Then commenced a trek of terror for Rhonda. Following the river, they hurried along through the night toward the upper end of the valley. The great brute no longer carried her but dragged her along by one wrist. He seemed nervous and fearful, occasionally stopping to sniff the air or listen. He moved almost silently, and once or twice he cautioned her to silence.

After a while they crossed the river toward the east where the water, though swift, was only up to their knees; then they continued in a northeasterly direction. There was no sound of pursuit, yet the gorilla’s nervousness increased. Presently Rhonda guessed the reason for it—from the north came the deep throated roar of a lion.

The gorilla king growled deep in his chest and quickened his pace. A suggestion of dawn was tinging the eastern horizon. A cold mist enveloped the valley. Rhonda was very tired. Every muscle in her body ached and cried out for rest, but still her captor dragged her relentlessly onward.

Now the voice of the lion sounded again, shattering the silence of the night, making the earth tremble. It was much closer than before—it seemed very near. The gorilla broke into a lumbering run. Dawn was coming. Nearby objects became visible.

Rhonda saw a lion ahead of them and a little to their left. The gorilla king saw it too, and changed his direction toward the east and a fringe of trees that were visible now about a hundred yards ahead of them.

The lion was approaching them at an easy, swinging walk. Now he too changed his direction and broke into a trot with the evident intention of heading them off before they reached the trees.

Rhonda noticed how his flat belly swung from side to side to the motion of his gait. It is strange how such trivialities often impress one at critical moments of extreme danger. He looked lean and hungry. He was roaring almost continuously now as though he were attempting to lash himself into a rage. He commenced to gallop.

Now it became obvious that they could never reach the trees ahead of him. The gorilla paused, growling. Instantly the lion changed its course again and came straight for them. The gorilla hesitated; then he lifted the girl in his powerful paws and hurled her into the path of the lion, at the same time turning and running at full speed back in the direction from which they had come. His prize had become the offering which he hoped would save his life.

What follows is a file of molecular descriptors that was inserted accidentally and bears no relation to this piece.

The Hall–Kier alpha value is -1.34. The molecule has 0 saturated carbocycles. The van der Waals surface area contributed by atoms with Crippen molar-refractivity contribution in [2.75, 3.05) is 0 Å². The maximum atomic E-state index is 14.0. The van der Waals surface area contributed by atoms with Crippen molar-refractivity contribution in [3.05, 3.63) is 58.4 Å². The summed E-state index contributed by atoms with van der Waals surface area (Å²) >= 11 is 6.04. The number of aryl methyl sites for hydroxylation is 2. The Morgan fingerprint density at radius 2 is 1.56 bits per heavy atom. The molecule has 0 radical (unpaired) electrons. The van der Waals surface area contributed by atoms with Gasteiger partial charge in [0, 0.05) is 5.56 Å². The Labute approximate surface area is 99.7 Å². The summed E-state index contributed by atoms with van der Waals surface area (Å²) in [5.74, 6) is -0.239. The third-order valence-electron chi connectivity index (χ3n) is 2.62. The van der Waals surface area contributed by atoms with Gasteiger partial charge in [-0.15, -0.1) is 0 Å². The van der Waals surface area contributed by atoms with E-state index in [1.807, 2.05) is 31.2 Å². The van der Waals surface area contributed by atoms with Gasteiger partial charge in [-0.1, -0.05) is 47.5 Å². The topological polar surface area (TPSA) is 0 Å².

But he reckoned without sufficient knowledge of lion psychology. Rhonda fell face downward. She knew that the lion was only a few yards away and coming toward her, that she could not escape him; but she recalled her other expeience with a lion, and so she lay very still. After she fell she not move a muscle.

It is the running creature that attracts the beast of prey. You have seen that exemplified by your own dog, which is a descendant of beasts of prey. Whatever runs he must chase. He cannot help it. Provided it is running away has to chase it because he is the helpless pawn of a natural law a million years older than the first dog.

If Henry the Eighth had ever known this he must have forgotten it; otherwise he would have made the girl run while he lay down and remained very quiet. But he did not, and the inevitable happened. The lion ignored the still figure of the girl and pursued the fleeing gorilla.

Rhonda felt the lion pass swiftly, close to her; then raised her head and looked. The gorilla was moving much more swiftly than she had guessed possible but not swiftly enough. In a moment the lion would overhaul it. They would be some distance from Rhonda when this happened, and the lion would certainly be occupied for a few moment, with the killing of its prey it seemed incredible that the huge ape, armed as it was with powerful jaws and mighty fangs, would not fight savagely for self-preservation.

The girl leaped to her feet, and without a backward glance raced for the trees. She had covered but a few yards when she heard terrific roars and growls and screams that told her that the lion had overtaken the gorilla and that the two beasts were already tearing at one another. As long as these sounds lasted she knew that her flight would not be noticed by the lion.

When, breathless, she reached the trees she stopped and looked back. The lion was dragging the gorilla down, the great jaws closed upon its head, there was a vicious shake; and the ape went limp. Thus died Henry the Eighth.

The carnivore did not even look back in her direction but immediately crouched upon the body of its kill and commenced to feed. He was very hungry.